‘We’ got into Yale? Don’t Facebook it

It’s tacky to brag about your kids’ college acceptances on Facebook, writes Rosemary Sellers. Especially if you write that “we” got into Harvard, Yale and Dartmouth.

Yes, it feeds the college frenzy, but there’s no way to keep middle-class parents quiet when their children hit the Ivy jackpot.

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Comments

  1. My now-MIL was like this. The kicker was that she and FIL refused to pay one dime towards my DH’s college education. But she was sure proud to brag about where he was a student…

  2. Cranberry says:

    The parents she cites don’t actually write “we” got into Yale.

    However, if you want to stop being a competitive, self-centered, obnoxious parent, then keep your kid’s admissions information to yourself. If they decide to post it all over FB, fine… but don’t you do it. Why? Because quite frankly, it really, truly annoys everyone and it makes the admissions process that much more stressful for all involved. It also sets a bad example. You’re the parent. You’re the adult. Act like one.

    If you don’t want to know the results of a Facebook friend’s child’s college search, maybe you aren’t really friends with them. Perhaps you should prune your friend list, so that you aren’t overwhelmed with feelings of self-centered envy. Don’t agree to be friends with people whose children are all-state athletes and Intel talent search finalists. It’s bound to ruin your day.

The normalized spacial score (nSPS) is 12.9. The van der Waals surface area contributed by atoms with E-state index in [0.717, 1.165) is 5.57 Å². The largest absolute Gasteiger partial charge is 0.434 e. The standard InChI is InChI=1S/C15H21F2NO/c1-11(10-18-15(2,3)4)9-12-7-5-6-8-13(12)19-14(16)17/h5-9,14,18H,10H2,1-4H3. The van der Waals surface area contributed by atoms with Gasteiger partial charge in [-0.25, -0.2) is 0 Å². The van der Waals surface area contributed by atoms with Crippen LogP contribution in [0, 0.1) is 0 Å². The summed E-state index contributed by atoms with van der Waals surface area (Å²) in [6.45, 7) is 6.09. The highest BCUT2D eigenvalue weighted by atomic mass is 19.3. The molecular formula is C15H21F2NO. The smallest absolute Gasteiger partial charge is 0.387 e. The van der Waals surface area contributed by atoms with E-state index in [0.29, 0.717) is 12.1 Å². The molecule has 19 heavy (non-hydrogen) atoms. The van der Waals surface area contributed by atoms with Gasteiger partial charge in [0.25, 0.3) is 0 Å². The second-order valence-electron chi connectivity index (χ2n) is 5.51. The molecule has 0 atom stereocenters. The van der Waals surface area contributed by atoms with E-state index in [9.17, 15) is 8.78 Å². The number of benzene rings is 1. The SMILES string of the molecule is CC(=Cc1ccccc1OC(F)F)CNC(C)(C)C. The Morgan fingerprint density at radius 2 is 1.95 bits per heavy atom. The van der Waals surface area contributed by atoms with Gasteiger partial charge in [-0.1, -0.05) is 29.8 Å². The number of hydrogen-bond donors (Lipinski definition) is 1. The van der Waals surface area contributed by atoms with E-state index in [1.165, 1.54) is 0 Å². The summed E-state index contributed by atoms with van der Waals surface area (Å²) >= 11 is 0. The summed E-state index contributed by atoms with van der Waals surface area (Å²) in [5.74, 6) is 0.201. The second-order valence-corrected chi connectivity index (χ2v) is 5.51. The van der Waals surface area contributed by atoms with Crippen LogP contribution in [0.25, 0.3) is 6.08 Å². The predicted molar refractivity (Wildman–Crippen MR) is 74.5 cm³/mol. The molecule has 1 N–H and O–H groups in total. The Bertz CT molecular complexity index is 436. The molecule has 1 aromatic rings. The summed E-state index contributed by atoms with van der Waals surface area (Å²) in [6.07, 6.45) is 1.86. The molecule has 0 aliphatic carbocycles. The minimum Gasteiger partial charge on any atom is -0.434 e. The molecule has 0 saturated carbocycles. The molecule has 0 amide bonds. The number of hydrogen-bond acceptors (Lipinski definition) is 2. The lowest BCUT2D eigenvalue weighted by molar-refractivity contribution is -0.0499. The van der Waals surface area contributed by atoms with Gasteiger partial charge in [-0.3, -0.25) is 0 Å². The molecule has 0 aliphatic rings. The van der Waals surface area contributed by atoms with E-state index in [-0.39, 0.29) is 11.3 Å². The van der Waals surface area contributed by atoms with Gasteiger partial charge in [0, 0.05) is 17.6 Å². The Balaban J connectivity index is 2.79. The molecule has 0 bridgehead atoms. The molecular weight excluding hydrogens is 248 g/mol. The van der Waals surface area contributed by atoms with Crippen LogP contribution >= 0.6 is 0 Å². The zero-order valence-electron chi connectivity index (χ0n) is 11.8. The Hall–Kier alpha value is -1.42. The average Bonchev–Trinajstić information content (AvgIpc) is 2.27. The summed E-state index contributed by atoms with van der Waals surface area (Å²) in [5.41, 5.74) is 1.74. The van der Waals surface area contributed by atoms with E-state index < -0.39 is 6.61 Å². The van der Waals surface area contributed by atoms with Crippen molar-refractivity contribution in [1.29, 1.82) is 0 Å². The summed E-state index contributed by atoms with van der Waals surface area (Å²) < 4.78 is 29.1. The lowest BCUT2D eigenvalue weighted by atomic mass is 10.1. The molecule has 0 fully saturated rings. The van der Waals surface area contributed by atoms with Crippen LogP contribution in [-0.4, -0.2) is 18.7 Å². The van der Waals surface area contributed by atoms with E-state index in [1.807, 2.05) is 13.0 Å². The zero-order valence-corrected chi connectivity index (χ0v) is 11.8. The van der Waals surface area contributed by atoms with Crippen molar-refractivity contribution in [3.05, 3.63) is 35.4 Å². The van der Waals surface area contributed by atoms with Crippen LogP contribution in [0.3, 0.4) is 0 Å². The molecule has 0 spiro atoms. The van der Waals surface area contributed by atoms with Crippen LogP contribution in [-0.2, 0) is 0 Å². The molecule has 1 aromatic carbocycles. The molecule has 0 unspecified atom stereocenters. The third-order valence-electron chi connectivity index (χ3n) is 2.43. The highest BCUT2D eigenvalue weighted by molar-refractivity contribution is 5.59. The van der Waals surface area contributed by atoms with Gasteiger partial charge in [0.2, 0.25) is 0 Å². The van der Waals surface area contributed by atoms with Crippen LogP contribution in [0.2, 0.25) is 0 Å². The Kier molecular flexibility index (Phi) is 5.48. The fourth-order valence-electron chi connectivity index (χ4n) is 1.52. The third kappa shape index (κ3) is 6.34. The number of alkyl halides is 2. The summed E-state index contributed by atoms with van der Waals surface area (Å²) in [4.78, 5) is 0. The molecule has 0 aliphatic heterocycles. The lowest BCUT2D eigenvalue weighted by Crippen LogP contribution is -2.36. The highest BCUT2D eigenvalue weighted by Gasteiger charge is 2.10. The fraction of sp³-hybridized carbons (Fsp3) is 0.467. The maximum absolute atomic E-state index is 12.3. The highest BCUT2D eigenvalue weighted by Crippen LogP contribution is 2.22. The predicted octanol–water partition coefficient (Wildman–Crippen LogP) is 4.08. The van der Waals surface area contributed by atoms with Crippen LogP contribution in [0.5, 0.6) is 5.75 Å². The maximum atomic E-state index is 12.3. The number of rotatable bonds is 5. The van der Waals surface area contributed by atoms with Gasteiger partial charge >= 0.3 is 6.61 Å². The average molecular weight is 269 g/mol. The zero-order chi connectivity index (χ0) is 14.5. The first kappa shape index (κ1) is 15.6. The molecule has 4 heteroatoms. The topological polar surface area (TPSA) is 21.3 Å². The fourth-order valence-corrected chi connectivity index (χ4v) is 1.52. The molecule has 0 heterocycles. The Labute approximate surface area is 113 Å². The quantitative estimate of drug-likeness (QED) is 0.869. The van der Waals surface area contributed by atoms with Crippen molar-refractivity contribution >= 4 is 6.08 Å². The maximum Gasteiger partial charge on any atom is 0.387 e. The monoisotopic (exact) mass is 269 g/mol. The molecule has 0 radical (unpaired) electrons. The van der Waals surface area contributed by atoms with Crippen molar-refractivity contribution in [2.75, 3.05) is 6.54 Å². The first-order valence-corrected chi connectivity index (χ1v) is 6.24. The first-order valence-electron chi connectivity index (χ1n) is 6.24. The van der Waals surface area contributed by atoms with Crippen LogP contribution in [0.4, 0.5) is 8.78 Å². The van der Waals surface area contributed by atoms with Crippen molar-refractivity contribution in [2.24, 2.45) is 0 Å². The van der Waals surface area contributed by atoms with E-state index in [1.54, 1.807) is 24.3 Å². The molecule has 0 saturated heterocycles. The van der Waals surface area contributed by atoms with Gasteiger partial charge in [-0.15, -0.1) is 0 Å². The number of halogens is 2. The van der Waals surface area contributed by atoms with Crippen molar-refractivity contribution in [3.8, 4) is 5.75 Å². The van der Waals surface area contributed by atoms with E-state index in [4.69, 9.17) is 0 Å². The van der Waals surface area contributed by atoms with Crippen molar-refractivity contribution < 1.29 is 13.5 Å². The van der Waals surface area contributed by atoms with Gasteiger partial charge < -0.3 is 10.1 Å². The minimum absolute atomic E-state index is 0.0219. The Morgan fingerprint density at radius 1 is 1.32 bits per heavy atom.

I enjoy hearing where students will attend college, because I know the families in question, and I wish everyone well.

    Act like an adult, and don’t get annoyed by people posting news on Facebook.

  3. Chartermom says:

    Personally, I like seeing where my friends kids are going to school. It’s a way of keeping up with people (and their kids) with whom I’m friendly but not friendly enough to keep in touch with on a daily or weekly or monthly basis. This is especially true since a fair number of my Facebook friends are people I’ve gotten know — or at least know better — through my kids’ activities and I am often as interested in their kids as I am in them.

    And no, it doesn’t bug me that some of them got into schools that my son won’t even consider applying to because he and I both know he doesn’t stand a chance. Different kids have different aspirations, work ethics and talents — I can still celebrate the achievements of others.

    And you can bet that this time next year, when my son has made his final decision, I’ll be posting that on my Facebook page. :-)

  4. I have no idea what a MIL or a FIL are.

  5. Mark Roulo says:

    Mother In Law

    Father in Law

  6. Ok, that comment makes more sense now. What’s a DH, divorced husband???

  7. Dear husband most of the time, but on occasion d*** husband :-)